My favorite place in the world is Oklahoma. I've been going there several times a year since I was a tiny tot to visit my grandparents who live in the beautiful farmland outside of OKC. I've visited during stifling summer heat, droughts, floods, and blizzards, and never have I wished I was elsewhere. The red dirt, the slightly southern accents, and the stunning sunsets draw me in and I never want to leave. However, what I love the most is the people I get to see while I'm there. Since we were tiny they've played with us, taught us (how to drive, how to make egg noodles, and how to play Carrom), and shown great interest and support in our lives. Last week Logan and I drove down for our summer visit and they took us to one of the coolest museums I've been to: The Museum of Osteology (America's ONLY skeleton museum).

At first I was unsure how I would feel about the whole thing because although I'm a science geek, I like to stick to physical science, like astronomy, geology, physics, or chemistry. But if you start talking Anatomy and Physiology, Bio, or any form of life science, I'll get out ASAP. A&P was a struggle in academy simply because just talking about anything body-related makes me want to pass out. But I decided that an entire museum of just plain bones couldn't be so bad, after all they are all dried up and bleached and clean. And it was awesome! I wish they had a place like that here that they could have taken my class to! 

The museum had two levels with a space in the middle that went straight to the ceiling. This is where they hung some giant whale skeletons and had rhino and giraffe skeletons that you could touch. 
Click to enlarge.
In the glass cases all the way around, they had smaller skeletons of every animal you could thing of, snakes, shrews, alpacas, bats, birds, and some animals I hadn't even heard of! They also had some human skulls and skeletons but it was a little unclear if they were real or reproductions. Many of the teeth, however, are not original bone. They've been added and look much nicer than you would think.
Click to enlarge.
Click to enlarge.
The smallest skeleton I saw was this teeny tiny shrew. I don't even know HOW they put it back together. The hugest one was the giant whale hanging in the middle of the room. It's a humpback whale which, although is not as big as a blue whale, was pretty massive. They had a video that showed how it was put together and hung from the ceiling beams.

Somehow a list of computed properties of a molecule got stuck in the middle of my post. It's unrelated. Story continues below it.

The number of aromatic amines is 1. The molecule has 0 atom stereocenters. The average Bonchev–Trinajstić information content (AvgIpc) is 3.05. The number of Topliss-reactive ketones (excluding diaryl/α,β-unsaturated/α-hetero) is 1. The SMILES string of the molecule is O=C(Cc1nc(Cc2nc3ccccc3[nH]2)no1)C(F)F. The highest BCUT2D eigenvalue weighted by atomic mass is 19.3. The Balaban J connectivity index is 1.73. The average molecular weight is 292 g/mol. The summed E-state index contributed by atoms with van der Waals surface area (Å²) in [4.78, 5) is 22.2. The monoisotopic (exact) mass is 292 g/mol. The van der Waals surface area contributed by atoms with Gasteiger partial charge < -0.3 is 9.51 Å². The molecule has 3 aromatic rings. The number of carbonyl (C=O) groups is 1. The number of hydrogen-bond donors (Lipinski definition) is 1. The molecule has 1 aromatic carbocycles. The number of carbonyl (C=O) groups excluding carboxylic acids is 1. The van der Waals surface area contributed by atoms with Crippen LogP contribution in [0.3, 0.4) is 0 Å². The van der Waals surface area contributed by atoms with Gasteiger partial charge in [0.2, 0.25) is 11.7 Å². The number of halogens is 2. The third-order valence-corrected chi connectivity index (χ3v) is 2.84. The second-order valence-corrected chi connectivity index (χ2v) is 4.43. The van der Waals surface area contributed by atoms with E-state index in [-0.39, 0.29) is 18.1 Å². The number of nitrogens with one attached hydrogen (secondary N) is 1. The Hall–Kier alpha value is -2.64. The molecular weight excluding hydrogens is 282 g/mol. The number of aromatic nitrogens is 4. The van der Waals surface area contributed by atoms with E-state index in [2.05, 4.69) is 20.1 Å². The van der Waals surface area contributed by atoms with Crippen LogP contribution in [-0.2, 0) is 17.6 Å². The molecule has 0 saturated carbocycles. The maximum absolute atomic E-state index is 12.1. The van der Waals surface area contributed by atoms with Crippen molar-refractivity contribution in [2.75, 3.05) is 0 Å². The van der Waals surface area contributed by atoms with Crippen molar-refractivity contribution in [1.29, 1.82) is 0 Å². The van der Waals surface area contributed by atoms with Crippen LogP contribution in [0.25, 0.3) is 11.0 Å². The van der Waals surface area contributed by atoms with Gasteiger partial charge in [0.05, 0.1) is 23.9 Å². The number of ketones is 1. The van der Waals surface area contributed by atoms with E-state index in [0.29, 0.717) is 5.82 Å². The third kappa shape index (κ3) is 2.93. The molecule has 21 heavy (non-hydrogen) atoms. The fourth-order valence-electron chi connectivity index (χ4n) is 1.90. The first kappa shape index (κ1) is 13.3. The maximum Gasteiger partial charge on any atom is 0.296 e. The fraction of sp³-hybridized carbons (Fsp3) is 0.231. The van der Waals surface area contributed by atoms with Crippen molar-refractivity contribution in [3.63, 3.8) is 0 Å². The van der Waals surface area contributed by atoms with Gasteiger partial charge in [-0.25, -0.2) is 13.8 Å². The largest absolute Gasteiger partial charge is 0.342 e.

Ok, now remember how I hate blood and body stuff? Despite that, one of the most interesting things in the museum was a video compilation about how exactly the bones are prepared. See, the museum is adjacent to a place called Skulls Unlimited. Not exactly somewhere you'd go for a fun shopping spree. Basically, it's a company (which owns and operates the museum) that takes bodies and does the dirty job (literally) of, well, stripping them down to the bones. And then cleaning, bleaching, and reassembling the entire skeleton. And it is QUITE the process. They mostly cater to hunters, schools (for educational purposes) and random people who find animal bodies and just want a skeleton. They say they've done every kind of animal and have even reassembled some human bones.

As much as I would love to explain every shocking and disgusting detail (and I would- it's fascinating) of the process, I'm going to let my friend Mike Rowe do it for me. Yep, Mike Rowe came to the company and filmed an episode for his hit Discovery series Dirty Jobs. In a letter he wrote (which is displayed in the gift shop), the original cut was just too, well, dirty, to air on the discovery channel. So they cut some more until it was viewer-appropriate, but Mike felt that it didn't do the job justice. Yep, Mike, we're basically on a first-name basis. Click here to watch the clip from the episode. In short, as much "stuff" (no need to use a more descriptive word here or I'll get queasy) is cut from the bones and then they are placed in giant tanks of beetles, which eat any leftover stuff. Then they soak them in a peroxide solution so they come out squeak

Here's a few more photos from the day. The hummingbird was by far the cutest skeleton (skeletons can be cute, right?) and this fellow with the tusks was one of the strangest. The egg display was so cool because of all the different colors!
I would give this museum a 10 on uniqueness, informativeness (is that a word?), and display. Not that anyone is asking. But it was so awesome! I'd highly recommend it to classes for field trips since it's not too big and super educational! We had a great time while we were down in OK  are we were sad to go. 

Shelby, I love this blog on Okie-Dokie. And your essay on the Museum of Osteology and Skulls Unlimited is great. Makes me want to go again, so come on down and we'll go again! I'm so glad that you love Oklahoma and it is your most favorite place in the world!


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